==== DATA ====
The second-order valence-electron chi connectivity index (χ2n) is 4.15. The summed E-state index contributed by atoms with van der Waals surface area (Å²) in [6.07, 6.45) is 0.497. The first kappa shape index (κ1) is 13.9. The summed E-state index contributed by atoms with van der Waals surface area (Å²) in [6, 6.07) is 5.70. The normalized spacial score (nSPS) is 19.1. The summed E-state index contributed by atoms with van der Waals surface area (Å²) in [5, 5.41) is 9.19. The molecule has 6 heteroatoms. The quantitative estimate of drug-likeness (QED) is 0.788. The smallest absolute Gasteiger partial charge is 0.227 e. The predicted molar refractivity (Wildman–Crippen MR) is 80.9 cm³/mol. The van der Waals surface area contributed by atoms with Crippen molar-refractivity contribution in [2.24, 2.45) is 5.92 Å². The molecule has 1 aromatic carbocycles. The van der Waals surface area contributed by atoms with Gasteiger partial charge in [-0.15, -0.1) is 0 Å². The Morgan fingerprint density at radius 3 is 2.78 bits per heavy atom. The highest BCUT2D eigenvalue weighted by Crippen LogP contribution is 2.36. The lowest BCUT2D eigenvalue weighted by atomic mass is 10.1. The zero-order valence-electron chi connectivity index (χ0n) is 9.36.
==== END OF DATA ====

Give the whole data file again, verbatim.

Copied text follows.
The second-order valence-electron chi connectivity index (χ2n) is 4.15. The summed E-state index contributed by atoms with van der Waals surface area (Å²) in [6.07, 6.45) is 0.497. The first kappa shape index (κ1) is 13.9. The summed E-state index contributed by atoms with van der Waals surface area (Å²) in [6, 6.07) is 5.70. The normalized spacial score (nSPS) is 19.1. The summed E-state index contributed by atoms with van der Waals surface area (Å²) in [5, 5.41) is 9.19. The molecule has 6 heteroatoms. The quantitative estimate of drug-likeness (QED) is 0.788. The smallest absolute Gasteiger partial charge is 0.227 e. The predicted molar refractivity (Wildman–Crippen MR) is 80.9 cm³/mol. The van der Waals surface area contributed by atoms with Crippen molar-refractivity contribution in [2.24, 2.45) is 5.92 Å². The molecule has 1 aromatic carbocycles. The van der Waals surface area contributed by atoms with Gasteiger partial charge in [-0.15, -0.1) is 0 Å². The Morgan fingerprint density at radius 3 is 2.78 bits per heavy atom. The highest BCUT2D eigenvalue weighted by Crippen LogP contribution is 2.36. The lowest BCUT2D eigenvalue weighted by atomic mass is 10.1. The zero-order valence-electron chi connectivity index (χ0n) is 9.36.